All other things being equal, your credit score will be higher if you have a bunch of small balances on a number of different cards rather than a big balance on just one or two.
6. If you rack up high balances, pay your credit card bill early
The “amounts owed” part of your credit score is based on the balance due listed on your most recent credit card statements. So even if you pay your bills in full each month, running up high balances can still hurt your score. You can avoid this problem by paying down all of, or part of, your bill before the end of your statement period, thus reducing the balance due that will be reported to the credit bureaus.
7. Hang on to your old accounts, even if you’re not using them
Part of your credit score is based on how long you’ve had credit accounts. Closing old accounts shortens your credit history and reduces your total credit — neither of which is good for your credit score. If you have to close an account, close a relatively new one and keep the older ones open. Also, closing an account will not remove a bad payment record from your report. Closed accounts are listed right along with active ones.
Along the same lines, you want to continue using your old cards, even if it means putting just one charge on each of them every month. This will keep the account open, which will keep your credit history nice and long and, ultimately, raise your score.
8. Show that you can be responsible
The best way to raise your score is to demonstrate that you can handle credit responsibly. That means not borrowing too much and paying back what you do borrow on time.
Don’t open new accounts just to increase your available credit or create a better variety of credit. This is especially true if you’re just beginning to establish a credit history. Adding a lot of new accounts may look risky, and it will definitely lower the average age of your accounts, which can hurt your score if you don’t have much of a track record. You should only open new credit accounts if and when you need them.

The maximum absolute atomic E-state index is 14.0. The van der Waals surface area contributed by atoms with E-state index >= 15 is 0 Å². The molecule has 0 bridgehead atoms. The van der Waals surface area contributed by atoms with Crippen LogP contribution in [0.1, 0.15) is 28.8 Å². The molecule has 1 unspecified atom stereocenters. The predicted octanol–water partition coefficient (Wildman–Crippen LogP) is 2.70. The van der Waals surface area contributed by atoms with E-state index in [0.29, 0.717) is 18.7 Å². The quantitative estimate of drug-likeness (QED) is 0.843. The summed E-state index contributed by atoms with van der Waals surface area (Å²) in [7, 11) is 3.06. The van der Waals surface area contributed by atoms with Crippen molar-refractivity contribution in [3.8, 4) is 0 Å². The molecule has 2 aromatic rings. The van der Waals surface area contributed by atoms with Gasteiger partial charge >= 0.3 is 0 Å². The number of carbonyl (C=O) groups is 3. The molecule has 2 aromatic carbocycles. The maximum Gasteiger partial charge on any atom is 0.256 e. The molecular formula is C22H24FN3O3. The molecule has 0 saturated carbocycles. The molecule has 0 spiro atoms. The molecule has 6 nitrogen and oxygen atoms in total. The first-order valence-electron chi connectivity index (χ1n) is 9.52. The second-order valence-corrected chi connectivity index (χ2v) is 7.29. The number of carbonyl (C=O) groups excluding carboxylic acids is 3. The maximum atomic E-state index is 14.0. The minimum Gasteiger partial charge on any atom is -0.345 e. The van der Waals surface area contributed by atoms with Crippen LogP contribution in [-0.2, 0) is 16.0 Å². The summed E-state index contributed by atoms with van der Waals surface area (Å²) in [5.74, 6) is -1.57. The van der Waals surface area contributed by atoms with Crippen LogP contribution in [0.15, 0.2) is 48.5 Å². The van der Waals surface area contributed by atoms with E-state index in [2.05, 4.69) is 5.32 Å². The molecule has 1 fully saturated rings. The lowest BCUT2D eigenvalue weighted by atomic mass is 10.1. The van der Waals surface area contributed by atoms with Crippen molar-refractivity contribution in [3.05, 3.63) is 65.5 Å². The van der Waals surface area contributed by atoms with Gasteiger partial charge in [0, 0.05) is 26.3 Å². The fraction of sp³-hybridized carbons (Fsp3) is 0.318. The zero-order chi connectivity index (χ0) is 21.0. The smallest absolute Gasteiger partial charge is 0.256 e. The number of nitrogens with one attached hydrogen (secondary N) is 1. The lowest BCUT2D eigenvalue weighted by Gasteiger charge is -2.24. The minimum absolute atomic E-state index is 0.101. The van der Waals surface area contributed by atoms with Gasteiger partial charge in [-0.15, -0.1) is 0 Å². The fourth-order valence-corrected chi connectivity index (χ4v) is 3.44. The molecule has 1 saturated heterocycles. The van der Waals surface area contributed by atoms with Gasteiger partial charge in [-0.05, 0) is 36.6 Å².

9. When you’re shopping for a loan, do it quickly
When you apply for a loan, the lender will “run your credit” — meaning, they’ll send an inquiry to one of the credit-rating agencies to find out how creditworthy you are. Too many of these inquiries can hurt your credit score, since that could indicate you’re trying to borrow money from many different sources.
Of course, you can generate a lot of inquiries doing something perfectly reasonable, like shopping for the best mortgage or auto loan by applying to a number of different lenders. The scoring system is designed to allow for this by considering the length of time over which a series of inquiries are made. Try to do all your loan shopping within 30 days, so the inquiries get batched together and it’s obvious that you’re loan shopping.
10. Know the difference between a “soft inquiry” and a “hard inquiry”
The credit bureaus recognize the difference between you checking your own score (what is called a “soft inquiry”) and the banks or lending organizations checking your score (a “hard inquiry”). Too many hard inquiries can lower your score, but soft inquiries don’t count against you at all. So feel free to check your credit score as often as you want.
My final piece of advice: Beware of companies that say they can “fix” a bad credit report or give you a new “clean” one overnight. There are no quick fixes. It takes time and a consistent record of responsible bill-paying to clean up your credit.